Project description:BACKGROUND:Management of cognitive deficits in Major Depressive Disorder (MDD) remains an important unmet need. This meta-analysis evaluated the effects of vortioxetine on cognition in patients with MDD. METHODS:Random effects meta-analysis was applied to three randomized, double-blind, placebo-controlled 8-week trials of vortioxetine (5-20mg/day) in MDD, and separately to two duloxetine-referenced trials. The primary outcome measure was change in Digit Symbol Substitution Test (DSST) score. Standardized effect sizes (SES) versus placebo (Cohen's d ) were used as input. Path analysis was employed to determine the extent to which changes in DSST were mediated independently of a change in Montgomery-Åsberg Depression Rating Scale (MADRS) score. Meta-analysis was applied to MADRS-adjusted and -unadjusted SES values. Changes on additional cognitive tests were evaluated (source studies only). RESULTS:Before adjustment for MADRS, vortioxetine separated from placebo on DSST score (SES 0.25-0.48; nominal p < 0.05) in all individual trials, and statistically improved DSST performance versus placebo in meta-analyses of the three trials (SES = 0.35; p < 0.0001) and two duloxetine-referenced trials (SES = 0.26; p = 0.001). After adjustment for MADRS, vortioxetine maintained DSST improvement in one individual trial ( p = 0.001) and separation from placebo was maintained in meta-analyses of all three trials (SES = 0.24; p < 0.0001) and both duloxetine-referenced trials (SES 0.19; p = 0.01). Change in DSST with duloxetine failed to separate from placebo in individual trials and both meta-analyses. Change in DSST statistically favored vortioxetine versus duloxetine after MADRS adjustment (SES = 0.16; p = 0.04). CONCLUSIONS:Vortioxetine, but not duloxetine, significantly improved cognition, independent of depressive symptoms. Vortioxetine represents an important treatment for MDD-related cognitive dysfunction.
Project description:BACKGROUND:Efficacy has been proven for vortioxetine in short-term and long-term treatment of major depressive disorder (MDD), with broad beneficial effects on emotional, physical and cognitive symptoms. Limited specific data on the effects of vortioxetine on depression-related physical symptoms have been published. METHODS:A meta-analysis was carried out of five short-term multinational, double-blind, placebo-controlled studies. These studies were conducted in a total of 2105 adult MDD outpatients (18-75 years) with a major depressive episode of ?3 months' duration. Only patients treated with a dose of 5 or 10 mg vortioxetine (therapeutic doses) or placebo were included in this analysis. Efficacy assessment of vortioxetine on the physical symptoms of depression included all items of the Hamilton Depression Scale (HAM-D) assessing physical symptoms, and all somatic items in the Hamilton Anxiety Scale (HAM-A). A subgroup analysis in MDD patients with coexisting anxiety symptoms (i.e. those with a HAM-A ?20 at baseline) was also performed. RESULTS:A significant improvement ( p<0.05) of vortioxetine versus placebo was observed on all HAM-D items measuring physical symptoms, except for the somatic gastrointestinal symptoms and loss of weight items. Significant effects were also observed on the HAM-A somatic items: general somatic symptoms, gastrointestinal symptoms, and autonomic symptoms. In patients with a high baseline level of anxiety, a significant effect of vortioxetine was also observed on the physical symptoms of depression. CONCLUSIONS:These analyses indicate that patients with MDD, including those with a high level of anxiety symptoms, have significant improvements in MDD-associated physical symptoms when treated with vortioxetine.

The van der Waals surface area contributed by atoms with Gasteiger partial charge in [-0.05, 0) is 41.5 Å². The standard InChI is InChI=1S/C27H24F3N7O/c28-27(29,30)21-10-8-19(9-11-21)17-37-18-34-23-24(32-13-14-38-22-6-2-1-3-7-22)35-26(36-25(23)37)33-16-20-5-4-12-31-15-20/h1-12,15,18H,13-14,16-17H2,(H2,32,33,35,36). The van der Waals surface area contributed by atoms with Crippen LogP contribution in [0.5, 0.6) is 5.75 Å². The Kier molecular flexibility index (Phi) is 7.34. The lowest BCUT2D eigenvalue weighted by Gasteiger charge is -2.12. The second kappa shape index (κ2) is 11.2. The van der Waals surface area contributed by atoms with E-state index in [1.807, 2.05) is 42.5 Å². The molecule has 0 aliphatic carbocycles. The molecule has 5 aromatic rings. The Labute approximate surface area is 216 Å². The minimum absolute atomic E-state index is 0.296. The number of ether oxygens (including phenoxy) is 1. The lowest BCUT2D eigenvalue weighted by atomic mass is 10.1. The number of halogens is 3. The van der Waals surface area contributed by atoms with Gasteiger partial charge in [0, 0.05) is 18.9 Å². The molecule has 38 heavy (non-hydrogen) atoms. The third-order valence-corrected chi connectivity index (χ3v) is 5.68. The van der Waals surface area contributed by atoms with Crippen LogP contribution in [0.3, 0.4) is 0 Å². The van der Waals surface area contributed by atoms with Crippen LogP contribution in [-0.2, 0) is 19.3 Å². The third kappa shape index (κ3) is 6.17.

Project description:OBJECTIVE:The Assessment in Work Productivity and the Relationship with Cognitive Symptoms (AtWoRC) study aimed to assess the association between cognitive symptoms and work productivity in gainfully employed patients receiving vortioxetine for a major depressive episode (MDE). METHODS:Patients diagnosed with major depressive disorder (MDD) and treated with vortioxetine independently of study enrollment were assessed over 52 weeks at visits that emulated a real-life setting. Patients were classified as those receiving vortioxetine as the first treatment for their current MDE (first treatment) or having shown inadequate response to a previous antidepressant (switch). The primary endpoint was the correlation between changes in patient-reported cognitive symptoms (20-item Perceived Deficits Questionnaire [PDQ-D-20]) and changes in work productivity loss (Work Limitations Questionnaire [WLQ]) at week 12. Additional assessments included changes in symptom and disease severity, cognitive performance, functioning, work loss, and safety. RESULTS:In the week 12 primary analysis, 196 eligible patients at 26 Canadian sites were enrolled, received at least one treatment dose, and attended at least one postbaseline study visit. This analysis demonstrated a significant, strong correlation between PDQ-D-20 and WLQ productivity loss scores (r=0.634; p<0.001), and this correlation was significant in both first treatment and switch patients (p<0.001). A weaker correlation between Digit Symbol Substitution Test and WLQ scores was found (r=-0.244; p=0.003). CONCLUSION:At 12 weeks, improvements in cognitive dysfunction were significantly associated with improvements in workplace productivity in patients with MDD, suggesting a role for vortioxetine in functional recovery in MDD.